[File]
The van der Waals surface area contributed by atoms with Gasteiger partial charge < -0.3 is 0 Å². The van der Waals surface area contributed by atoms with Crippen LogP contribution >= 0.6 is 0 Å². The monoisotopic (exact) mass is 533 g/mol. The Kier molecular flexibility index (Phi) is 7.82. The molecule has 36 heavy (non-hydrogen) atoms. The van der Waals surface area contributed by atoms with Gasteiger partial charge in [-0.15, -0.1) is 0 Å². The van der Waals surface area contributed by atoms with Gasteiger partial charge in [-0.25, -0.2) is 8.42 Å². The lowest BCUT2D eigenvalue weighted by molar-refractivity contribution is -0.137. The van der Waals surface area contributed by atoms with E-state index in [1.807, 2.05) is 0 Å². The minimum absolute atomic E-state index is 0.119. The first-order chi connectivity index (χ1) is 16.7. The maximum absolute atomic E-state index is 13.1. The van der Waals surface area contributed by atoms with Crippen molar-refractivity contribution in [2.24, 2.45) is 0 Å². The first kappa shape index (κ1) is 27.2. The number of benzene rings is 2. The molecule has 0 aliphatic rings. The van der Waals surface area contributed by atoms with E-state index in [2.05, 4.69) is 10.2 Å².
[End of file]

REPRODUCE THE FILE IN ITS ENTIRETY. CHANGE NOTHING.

The van der Waals surface area contributed by atoms with Gasteiger partial charge < -0.3 is 0 Å². The van der Waals surface area contributed by atoms with Crippen LogP contribution >= 0.6 is 0 Å². The monoisotopic (exact) mass is 533 g/mol. The Kier molecular flexibility index (Phi) is 7.82. The molecule has 36 heavy (non-hydrogen) atoms. The van der Waals surface area contributed by atoms with Gasteiger partial charge in [-0.15, -0.1) is 0 Å². The van der Waals surface area contributed by atoms with Gasteiger partial charge in [-0.25, -0.2) is 8.42 Å². The lowest BCUT2D eigenvalue weighted by molar-refractivity contribution is -0.137. The van der Waals surface area contributed by atoms with E-state index in [1.807, 2.05) is 0 Å². The minimum absolute atomic E-state index is 0.119. The first-order chi connectivity index (χ1) is 16.7. The maximum absolute atomic E-state index is 13.1. The van der Waals surface area contributed by atoms with Crippen molar-refractivity contribution in [2.24, 2.45) is 0 Å². The first kappa shape index (κ1) is 27.2. The number of benzene rings is 2. The molecule has 0 aliphatic rings. The van der Waals surface area contributed by atoms with E-state index in [2.05, 4.69) is 10.2 Å².